Killing My Lobster sends up San Francisco
“Funny can mean different things to different people.” Perhaps no tagline better describes the fluctuations of sketch comedy than that of veteran gagsters Killing My Lobster. And they should know, since they’ve been dishing up their irreverent brand of short-attention span comedy since 1997. Even if, as a performance format, sketch comedy isn’t really your thing, the variables built into its basic equation — rotating writers and cast members, wacky themes, and the unique juxtaposition of the ludicrous with the everyday — ensure that, like the weather, if you don’t like something, just wait 10 minutes, and you will probably be rewarded with something you do.
The blink-and-you-missed-it one-night run on Saturday of “Killing My Lobster Takes it to the Streets,” at Stagewerx naturally included the weather in their microhood-specific roundup of familiar, Bay Area moments.
Fog, of course, and even the sun (in the East Bay, natch) got referenced in sketches which ranged topically from botched muggings and marauding food trucks to a series of wildly ineffectual 911 dispatch calls and a night in the life of a drug-loving cabdriver. Using San Francisco as their canvas, the Lobsters created a humorous collage of snapshots of city living, in a city that takes making fun of itself more seriously than most.
Opening with a brief spate of beat-boxing from Tommy Shephed aka Soulati of Felonious, (whose creative partner Dan Wolf directed the show), the first sketch featured the aforementioned mugging. A menacing Brian Allen tried to divest a pair of yupsters of their cash only to have them snort derisively that they don’t carry “money” and obnoxiously compare his mugging skills to that of robbers past, until he was forced to flee out of shame for his poor performance. The obligatory roommates from hell trope got a ribald twist in the form of an orgy, and a flashback to the birth of MUNI gave insight as to why the Richmond District has been deprived of metro lines for all these years.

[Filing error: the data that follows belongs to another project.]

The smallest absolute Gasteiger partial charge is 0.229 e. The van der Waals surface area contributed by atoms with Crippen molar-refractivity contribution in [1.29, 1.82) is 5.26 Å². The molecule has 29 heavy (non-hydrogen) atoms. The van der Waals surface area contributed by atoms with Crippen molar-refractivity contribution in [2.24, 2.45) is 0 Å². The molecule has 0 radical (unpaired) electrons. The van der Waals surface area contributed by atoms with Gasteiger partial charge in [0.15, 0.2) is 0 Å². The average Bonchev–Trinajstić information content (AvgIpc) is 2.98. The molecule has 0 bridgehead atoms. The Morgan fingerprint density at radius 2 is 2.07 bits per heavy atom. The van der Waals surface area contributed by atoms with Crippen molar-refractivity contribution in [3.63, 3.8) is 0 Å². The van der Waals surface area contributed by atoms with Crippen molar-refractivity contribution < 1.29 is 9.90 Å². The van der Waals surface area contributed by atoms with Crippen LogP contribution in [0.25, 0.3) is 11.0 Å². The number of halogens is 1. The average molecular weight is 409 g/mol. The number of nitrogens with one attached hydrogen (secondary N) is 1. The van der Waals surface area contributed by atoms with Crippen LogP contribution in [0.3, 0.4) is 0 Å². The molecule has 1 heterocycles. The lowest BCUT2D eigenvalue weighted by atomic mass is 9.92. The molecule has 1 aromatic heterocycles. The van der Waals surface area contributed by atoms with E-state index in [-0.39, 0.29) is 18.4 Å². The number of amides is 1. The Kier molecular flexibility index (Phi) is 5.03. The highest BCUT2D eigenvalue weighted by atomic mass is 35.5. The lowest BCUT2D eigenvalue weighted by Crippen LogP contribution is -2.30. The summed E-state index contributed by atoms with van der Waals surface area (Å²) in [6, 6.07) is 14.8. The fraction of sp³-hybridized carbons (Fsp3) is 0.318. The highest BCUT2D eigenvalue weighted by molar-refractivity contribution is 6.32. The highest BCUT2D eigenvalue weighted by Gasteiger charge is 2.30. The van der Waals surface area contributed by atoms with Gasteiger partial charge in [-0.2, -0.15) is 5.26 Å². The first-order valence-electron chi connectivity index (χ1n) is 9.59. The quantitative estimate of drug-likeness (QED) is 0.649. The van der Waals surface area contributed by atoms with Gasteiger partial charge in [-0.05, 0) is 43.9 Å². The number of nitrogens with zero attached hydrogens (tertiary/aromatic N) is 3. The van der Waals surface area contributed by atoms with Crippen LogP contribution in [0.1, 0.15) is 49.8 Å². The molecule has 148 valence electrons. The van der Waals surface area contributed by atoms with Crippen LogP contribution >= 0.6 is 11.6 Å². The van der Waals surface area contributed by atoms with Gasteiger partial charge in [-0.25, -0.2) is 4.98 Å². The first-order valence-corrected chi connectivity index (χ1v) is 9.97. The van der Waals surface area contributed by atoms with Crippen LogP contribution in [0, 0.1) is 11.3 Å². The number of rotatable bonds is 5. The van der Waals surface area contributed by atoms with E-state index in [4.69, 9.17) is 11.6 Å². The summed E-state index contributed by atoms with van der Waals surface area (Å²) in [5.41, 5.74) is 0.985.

Other highlights included a tearful wake being held for an amiable youth, Cody (Anthony Tupasi), who, it turns out, wasn’t dead at all, but might as well be, since he moved to the East Bay, a video of clip-board zombies soliciting donations on 18th Street, a retro-hipster faceoff which included the best line of the evening “I want to have your babies so we can watch them die of cholera,” and a visit to Blue Toad Farm which included the second-best line of the evening: “This is a locally-grown, artisanal, heirloom carrot root.” Maybe you had to be there.
Which brings us right back to that tagline. Humor is so highly subjective that conveying it adequately, sight-unseen, can be a tricky business, and it’s precisely why seeing it live is so important. Fortunately, this is a lesson that KML fans seem to have fully absorbed as the house was packed despite the torrential downpour. And happily this is a lesson that KML seems willing to teach often, the only real question being, what sacred cows will these Lobsters skewer next?